SAN FRANCISCO — Stanley Mosk's mother sat at her kitchen table 42 years ago and hand-addressed scores of postcards asking voters to support her son, the judge, and "preserve a fearless and independent judiciary."
His mother has died and Mosk left the trial court long ago. But in this, his final campaign, Supreme Court Justice Stanley Mosk still keeps his organization in the family. And judging from opinion polls, he will win again--easily.
With help from his son, Richard, Mosk has employed a sophisticated, subtle and behind-the-scenes campaign that has silenced critics who once counted him among their targets for defeat on Nov. 4.
Gov. George Deukmejian, one of the court's harshest critics, swept away any lingering doubt about Mosk's support in August by announcing that he would vote for Mosk, even though Mosk has written some of the court's most far-reaching and controversial decisions of the last two decades. With his support shored up, Mosk will raise no money and mount no visible campaign.
"What's more effective for him--a 30-second television spot, or having the governor say he's going to vote for him and the major groups not oppose him? That is better than a $1-million media campaign," said Stu Mollrich, a media consultant responsible for many anti-court advertisements.
For his part, Mosk calls it "a nice way to run a campaign." During an interview in the office he has occupied for 22 years, Mosk quipped that "people don't shun you thinking you're going to ask them for a contribution."
He professes to be uncertain why he was not targeted, except that perhaps court critics "may look at the life expectancy tables and figure they will get this seat sooner or later so they might as well relax."
At 74, Mosk remains one of the court's most prolific members. He said in an interview early this year, however, that he might quit within four years, which would allow the winner of this year's gubernatorial race to appoint someone to fill out the rest of Mosk's 12-year term.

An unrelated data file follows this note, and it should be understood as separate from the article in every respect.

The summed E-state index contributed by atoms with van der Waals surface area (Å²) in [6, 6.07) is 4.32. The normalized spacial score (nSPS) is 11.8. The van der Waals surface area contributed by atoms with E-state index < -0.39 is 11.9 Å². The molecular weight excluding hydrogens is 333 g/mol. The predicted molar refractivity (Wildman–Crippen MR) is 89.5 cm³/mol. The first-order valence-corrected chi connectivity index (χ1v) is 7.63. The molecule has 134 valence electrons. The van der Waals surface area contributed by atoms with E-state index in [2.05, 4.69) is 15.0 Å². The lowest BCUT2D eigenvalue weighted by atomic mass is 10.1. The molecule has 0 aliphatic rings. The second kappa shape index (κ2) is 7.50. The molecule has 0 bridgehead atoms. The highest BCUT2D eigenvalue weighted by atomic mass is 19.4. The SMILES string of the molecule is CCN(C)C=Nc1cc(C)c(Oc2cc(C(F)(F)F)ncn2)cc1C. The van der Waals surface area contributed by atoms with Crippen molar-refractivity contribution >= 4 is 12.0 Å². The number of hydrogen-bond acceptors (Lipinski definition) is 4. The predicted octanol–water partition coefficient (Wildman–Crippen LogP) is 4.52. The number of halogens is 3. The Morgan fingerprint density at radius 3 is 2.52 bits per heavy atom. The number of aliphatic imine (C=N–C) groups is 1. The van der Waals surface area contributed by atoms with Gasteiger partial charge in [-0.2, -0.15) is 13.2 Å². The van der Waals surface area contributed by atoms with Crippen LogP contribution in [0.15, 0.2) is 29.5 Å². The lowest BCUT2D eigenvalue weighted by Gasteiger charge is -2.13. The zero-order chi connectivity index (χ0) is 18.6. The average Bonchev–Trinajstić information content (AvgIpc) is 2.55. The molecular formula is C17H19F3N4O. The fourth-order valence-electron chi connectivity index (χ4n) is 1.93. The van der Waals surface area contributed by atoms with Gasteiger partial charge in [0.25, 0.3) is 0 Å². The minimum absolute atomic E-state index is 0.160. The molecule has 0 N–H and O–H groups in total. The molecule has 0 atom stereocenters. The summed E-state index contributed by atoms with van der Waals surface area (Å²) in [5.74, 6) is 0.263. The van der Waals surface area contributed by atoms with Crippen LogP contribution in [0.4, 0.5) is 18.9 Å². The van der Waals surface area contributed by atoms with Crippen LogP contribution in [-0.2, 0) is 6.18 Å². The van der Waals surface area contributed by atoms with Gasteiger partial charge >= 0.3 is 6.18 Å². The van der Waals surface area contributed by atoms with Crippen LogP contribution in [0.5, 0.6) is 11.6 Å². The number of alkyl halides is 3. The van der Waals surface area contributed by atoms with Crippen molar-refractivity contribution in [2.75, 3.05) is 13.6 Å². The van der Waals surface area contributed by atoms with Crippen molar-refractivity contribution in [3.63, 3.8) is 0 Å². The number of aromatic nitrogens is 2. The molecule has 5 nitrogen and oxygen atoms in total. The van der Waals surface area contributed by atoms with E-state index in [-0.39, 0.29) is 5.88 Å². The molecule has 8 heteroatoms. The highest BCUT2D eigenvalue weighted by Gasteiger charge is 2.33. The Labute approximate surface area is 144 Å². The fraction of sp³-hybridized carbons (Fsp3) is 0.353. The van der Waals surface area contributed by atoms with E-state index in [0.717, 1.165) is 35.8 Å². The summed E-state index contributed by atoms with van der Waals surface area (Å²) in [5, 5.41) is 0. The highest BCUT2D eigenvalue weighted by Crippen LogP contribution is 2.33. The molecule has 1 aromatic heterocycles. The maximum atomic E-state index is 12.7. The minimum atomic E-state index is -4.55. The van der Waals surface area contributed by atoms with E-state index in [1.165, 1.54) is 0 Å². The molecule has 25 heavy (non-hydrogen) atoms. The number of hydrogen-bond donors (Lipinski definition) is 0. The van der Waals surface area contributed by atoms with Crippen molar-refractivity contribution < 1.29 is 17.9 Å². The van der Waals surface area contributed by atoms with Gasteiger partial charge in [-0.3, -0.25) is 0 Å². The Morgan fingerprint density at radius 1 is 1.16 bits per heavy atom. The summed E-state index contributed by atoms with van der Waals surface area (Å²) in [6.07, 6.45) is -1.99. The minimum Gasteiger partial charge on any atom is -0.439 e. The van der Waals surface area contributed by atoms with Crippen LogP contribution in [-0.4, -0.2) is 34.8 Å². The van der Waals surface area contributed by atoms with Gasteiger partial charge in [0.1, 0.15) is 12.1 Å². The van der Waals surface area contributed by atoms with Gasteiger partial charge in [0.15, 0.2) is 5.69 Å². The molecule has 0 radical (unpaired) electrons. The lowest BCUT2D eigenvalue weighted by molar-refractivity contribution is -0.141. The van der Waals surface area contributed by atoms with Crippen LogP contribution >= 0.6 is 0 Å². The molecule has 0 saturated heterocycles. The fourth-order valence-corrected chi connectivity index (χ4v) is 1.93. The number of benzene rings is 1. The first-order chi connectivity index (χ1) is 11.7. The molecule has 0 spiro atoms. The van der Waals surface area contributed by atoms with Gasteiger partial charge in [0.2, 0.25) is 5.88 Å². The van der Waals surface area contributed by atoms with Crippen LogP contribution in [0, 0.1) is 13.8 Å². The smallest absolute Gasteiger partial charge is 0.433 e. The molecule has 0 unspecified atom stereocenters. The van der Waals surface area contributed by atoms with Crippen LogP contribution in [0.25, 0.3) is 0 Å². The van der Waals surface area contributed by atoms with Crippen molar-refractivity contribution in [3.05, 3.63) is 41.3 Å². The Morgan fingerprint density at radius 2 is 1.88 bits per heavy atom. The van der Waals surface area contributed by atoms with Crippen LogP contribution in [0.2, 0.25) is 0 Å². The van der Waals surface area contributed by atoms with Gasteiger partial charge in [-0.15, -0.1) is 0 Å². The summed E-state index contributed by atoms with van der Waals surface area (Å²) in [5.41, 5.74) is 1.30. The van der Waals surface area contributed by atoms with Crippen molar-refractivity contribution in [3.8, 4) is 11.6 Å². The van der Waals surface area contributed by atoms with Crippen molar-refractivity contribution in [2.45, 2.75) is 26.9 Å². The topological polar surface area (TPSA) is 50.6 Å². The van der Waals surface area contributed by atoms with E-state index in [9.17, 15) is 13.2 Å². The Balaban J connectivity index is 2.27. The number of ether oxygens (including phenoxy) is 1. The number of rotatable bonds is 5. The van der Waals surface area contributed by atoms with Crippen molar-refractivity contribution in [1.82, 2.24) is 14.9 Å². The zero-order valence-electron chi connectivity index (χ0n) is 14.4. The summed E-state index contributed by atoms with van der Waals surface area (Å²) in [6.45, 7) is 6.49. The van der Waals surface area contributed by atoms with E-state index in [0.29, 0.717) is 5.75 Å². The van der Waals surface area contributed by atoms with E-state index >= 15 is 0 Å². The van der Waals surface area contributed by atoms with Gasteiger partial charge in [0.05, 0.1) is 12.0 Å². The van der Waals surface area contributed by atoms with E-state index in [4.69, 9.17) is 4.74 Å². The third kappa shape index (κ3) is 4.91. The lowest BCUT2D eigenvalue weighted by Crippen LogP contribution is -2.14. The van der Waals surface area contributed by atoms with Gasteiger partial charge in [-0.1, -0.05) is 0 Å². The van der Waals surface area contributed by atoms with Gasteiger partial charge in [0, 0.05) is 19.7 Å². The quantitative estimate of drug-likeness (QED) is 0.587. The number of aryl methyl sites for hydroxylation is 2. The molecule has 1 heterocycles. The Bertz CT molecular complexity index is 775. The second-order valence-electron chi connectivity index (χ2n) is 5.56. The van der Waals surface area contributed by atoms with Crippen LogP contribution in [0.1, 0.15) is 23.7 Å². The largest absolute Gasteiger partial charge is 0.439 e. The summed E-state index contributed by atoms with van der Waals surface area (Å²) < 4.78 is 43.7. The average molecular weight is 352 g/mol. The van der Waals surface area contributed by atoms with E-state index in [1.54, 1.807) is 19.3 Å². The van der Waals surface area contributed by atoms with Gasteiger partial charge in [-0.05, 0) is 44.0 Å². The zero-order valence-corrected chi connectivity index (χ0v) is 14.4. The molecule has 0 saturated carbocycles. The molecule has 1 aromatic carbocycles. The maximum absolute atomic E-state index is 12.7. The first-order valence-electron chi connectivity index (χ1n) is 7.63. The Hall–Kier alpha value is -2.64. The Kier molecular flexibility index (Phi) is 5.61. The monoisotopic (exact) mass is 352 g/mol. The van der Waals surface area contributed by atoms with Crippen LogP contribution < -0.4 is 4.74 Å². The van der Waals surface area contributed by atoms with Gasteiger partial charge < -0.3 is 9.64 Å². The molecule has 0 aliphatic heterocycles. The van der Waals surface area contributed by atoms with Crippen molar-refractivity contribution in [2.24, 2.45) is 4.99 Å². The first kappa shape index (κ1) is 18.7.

Appointed to the high court in 1964 by Gov. Edmund G. (Pat) Brown, Mosk had aspired to be chief justice. But Brown's son, Edmund G. Brown Jr., passed him over by naming Rose Elizabeth Bird chief justice in 1977. Mosk said he has given up hope of becoming chief justice. However, he has a role that he very much enjoys--that of the court's elder statesman. With Bird facing defeat, and the campaign against her and other justices tarnishing the court's standing, Mosk sees that role as being even more important in the future.
"I hope I can be useful in restoring some of the prestige of the court, which has been affected by the political campaign," Mosk said. "All of that polarization," he added, "has been unfortunate for the judicial process. I hope that, with my years of experience, I can be helpful in repairing that."
Mosk maintains that he is not campaigning, although he acknowledges that his son has placed a few calls. Mosk seems to have stepped up his speaking engagements, although he always has been an active public speaker.
His topics vary from the state Constitution to a speech that is a series of one-liners. Without mentioning his colleagues by name, he gets across his message--that he is different.
He told a class at the University of California, Berkeley, that justices vote as individuals and "expect to be evaluated as individuals." He told a small gathering at a friend's Beverly Hills home that although the electorate might "vote all the rascals out," he has faith that voters will be "more selective."
Although Mosk says he will vote for his colleagues on Nov. 4, he has distanced himself from the campaigns to reelect the justices by insisting through his son that their campaigns drop any mention of him.
Richard Mosk, for example, made such a demand of Justice Cruz Reynoso's campaign director, Neil Rinkover, in August after Rinkover was quoted in a newspaper article referring to Mosk's liberal record. Rinkover and Reynoso declined to discuss the matter.
"Richard Mosk went to quite a few places. . . . I don't think anybody thought it was anything other than a gracious gesture by a son," said Janet Byers, spokeswoman for the anti-court campaign.
Richard Mosk, a West Los Angeles attorney, described his efforts by saying simply: "I have certainly talked to people on behalf of my father. I don't think it was necessary. I'm the only son and I do whatever I can for him."
His father's biggest fan, Richard Mosk lists law enforcement figures who not only support his father but are his friends, from former Los Angeles police chiefs Tom Redden and Sen. Ed Davis (R-Chatsworth) to San Francisco Dist. Atty. Arlo Smith.
"Having been in politics, he happens to have friends who are conservative Republicans," said the younger Mosk. ". . . When it came to various groups--business groups, law enforcement groups, Republican groups--he had the benefit of being a known quantity."